People v. Wilson

136 Mich. 298 | Mich. | 1904

Montgomery, J.

This is certiorari to review a bastardy proceeding instituted by Mary Matson. A verdict of guilty was entered, and defendant was charged with the support of the child.

Numerous questions are argued in the briefs, but we consider only such as are likely to arise on a new trial.

1. The defendant offered testimony to show that, at about the time the child was begotten, the reputation of the prosecutrix for chastity was bad. This testimony was said to be offered for its bearing on the paternity of the child, and also for the purpose of impeaching the testimony of the prosecutrix. The authorities are not entirely agreed upon the question of the admissibility of such testimony, but the decided weight of authority supports the ruling below. In People v. Mills, 94 Mich. 630 (54 N. W. 488), we held that testimony of reputation for a want of chastity in a female witness was not, in general, admissible for the purpose of impeachment. It has also been held inadmissible in bastardy proceedings in Com. v. Moore, 3 Pick. 194; Bookhout v. State, 66 Wis. 415 (28 N. W. 179). In the latter case the authorities contra are reviewed. The defendant cites cases from Iowa to sustain his contention, but in that State the code permits the general moral character of a witness to be attacked for the purpose of impeaching his testimony. See State v. Woodworth, 65 Iowa, 141 (21 N. W. 490). But in Rawles v. State, 56 Ind. 433, it was held that even though the code of that State provides that, in all questions affecting the credibility of a witness, his general moral character may be given in evidence, yet in a bastardy case the inquiry must be confined to the time of trial, and, furthermore, that particular inquiry as to the reputation of the prosecutrix for chastity will not be entered upon. See, also, Sidelinger v. Bucklin, 64 Me. 371; Swisher v. Malone, 31 W. Va. 442 (7 S. E. 439); Morse v. Pineo, 4 Vt. 281.

*3002. The complaint charged that the child was begotten “from June 24 to July 9, 1902,” at the home of the sister of the prosecutrix, in Hancock township. On the trial the prosecutrix testified that she did not remember the month, but she did have connection with defendant at the band-stand last summer, and became pregnant; that this was in the fore part of the summer. After being excused from the stand, she was again called, and testified as follows:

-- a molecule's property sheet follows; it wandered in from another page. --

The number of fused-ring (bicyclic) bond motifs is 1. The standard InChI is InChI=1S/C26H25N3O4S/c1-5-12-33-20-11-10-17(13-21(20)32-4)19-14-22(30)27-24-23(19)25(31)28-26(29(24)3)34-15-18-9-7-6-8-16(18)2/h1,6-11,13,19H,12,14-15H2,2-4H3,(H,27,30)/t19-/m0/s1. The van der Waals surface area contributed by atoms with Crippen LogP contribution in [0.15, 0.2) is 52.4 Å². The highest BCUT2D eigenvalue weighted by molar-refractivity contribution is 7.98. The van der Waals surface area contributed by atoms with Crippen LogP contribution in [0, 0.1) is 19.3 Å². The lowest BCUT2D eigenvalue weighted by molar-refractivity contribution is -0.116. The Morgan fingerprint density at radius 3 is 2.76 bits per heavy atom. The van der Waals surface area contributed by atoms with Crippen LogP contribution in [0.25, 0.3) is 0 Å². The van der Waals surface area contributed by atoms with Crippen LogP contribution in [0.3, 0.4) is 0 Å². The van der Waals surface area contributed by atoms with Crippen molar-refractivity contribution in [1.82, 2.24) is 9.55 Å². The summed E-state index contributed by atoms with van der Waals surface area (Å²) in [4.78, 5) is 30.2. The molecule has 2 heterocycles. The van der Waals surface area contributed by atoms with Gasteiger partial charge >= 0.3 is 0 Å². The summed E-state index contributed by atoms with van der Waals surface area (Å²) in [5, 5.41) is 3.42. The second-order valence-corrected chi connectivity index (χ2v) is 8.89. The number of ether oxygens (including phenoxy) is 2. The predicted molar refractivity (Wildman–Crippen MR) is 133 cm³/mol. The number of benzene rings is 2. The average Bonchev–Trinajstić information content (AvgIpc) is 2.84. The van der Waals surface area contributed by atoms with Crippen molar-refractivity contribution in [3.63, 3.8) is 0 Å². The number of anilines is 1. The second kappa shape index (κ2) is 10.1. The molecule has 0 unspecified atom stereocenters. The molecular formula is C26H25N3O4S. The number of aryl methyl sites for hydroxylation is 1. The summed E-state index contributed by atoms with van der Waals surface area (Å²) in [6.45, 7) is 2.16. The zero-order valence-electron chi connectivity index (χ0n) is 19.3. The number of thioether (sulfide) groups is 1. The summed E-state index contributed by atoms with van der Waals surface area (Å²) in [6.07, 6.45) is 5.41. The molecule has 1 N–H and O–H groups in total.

Q. Can you teli where the intercourse took place when you became pregnant with child ?
“A. It was at Chassell. I was going to Victor Ootila’s house, my brother-in-law. We reached there at 10 in the evening. We went in a wagon. Wilson went into my hrother-in-law’s house with me.
Q. Did you stay there all night ?
“A. I was there, but he was not. He went to Calumet.
‘ ‘ Q. What month was that in ?
“A. It was in June month.
“ Q. Do you know what time in June ?
“A. It was the fore part of the month.
“ Q. How many times prior to that had you connection with Mr. Wilson ?
“A. Three timqs prior to that.”

On cross-examination she again states that she cannot üx the month.

Her sister, Mrs. Cotila, was called, and testified as follows :

“Q. Has Mr. Wilson ever been to your house with your •sister Mary ?
“A. Yes, sir; they came into it. I don’t know the date. They came in a good many times to visit.
“Q. Do you recollect Mr. Wilson and your sister coming there in June, 1902, one evening, late ?
“A. Yes, sir, it was one night when they came.
“Q. When was that?
“A. Well, I can’t tell the month.
“Q. Well, what time of year ? Was it in the summer, spring, fall, or winter ?
“A. It was last summer, late in the summer.
“Q. You can’t state what month it was in ?
“A. No, sir.”

*301Victor Cotila was called, and testified as follows:

Q. State whether or not Mr. Wilson was with your sister-in-law at your house last May or June ?
“A. Well, I don’t remember; it might be; I don’t know; I don’t know the month, but I saw him in May month.
“Q. What part of May ?
“A. I can’t state the date, but he came in May month, one night.
“Q. Where did they come from ? *
“A. From Chassell. He was going to Calumet.
“Q. Can you tell what part of May it was, — what time it was ? Was it late in May, or the middle of May, or early in May ?
“A. I can’t tell exactly, but it was during that month.”
The prosecutor was allowed to amend the complaint as to the place of the occurrence, but did not ask to amend as to time.

We think the occasion was fixed by the testimony as at a time earlier than the date fixed in the complaint, and that there is no testimony to show that the child was begotten at the time charged. This is of some importance, as the child was born about February 11th, and, allowing the usual period of gestation, must have been begotten in May. Was defendant required to be prepared to meet this charge? We think not. While an amendment, under proper showing, was allowable (People v. Cole, 113 Mich. 83 [71 N. W. 455]), yet such an amendment ought not to have been permitted without fixing the time so that defendant could meet the charge, or without giving him full opportunity to do so. Hull v. People, 41 Mich. 167 (2 N.W.175).

The judgment is reversed, and a new trial ordered.

The other Justices concurred.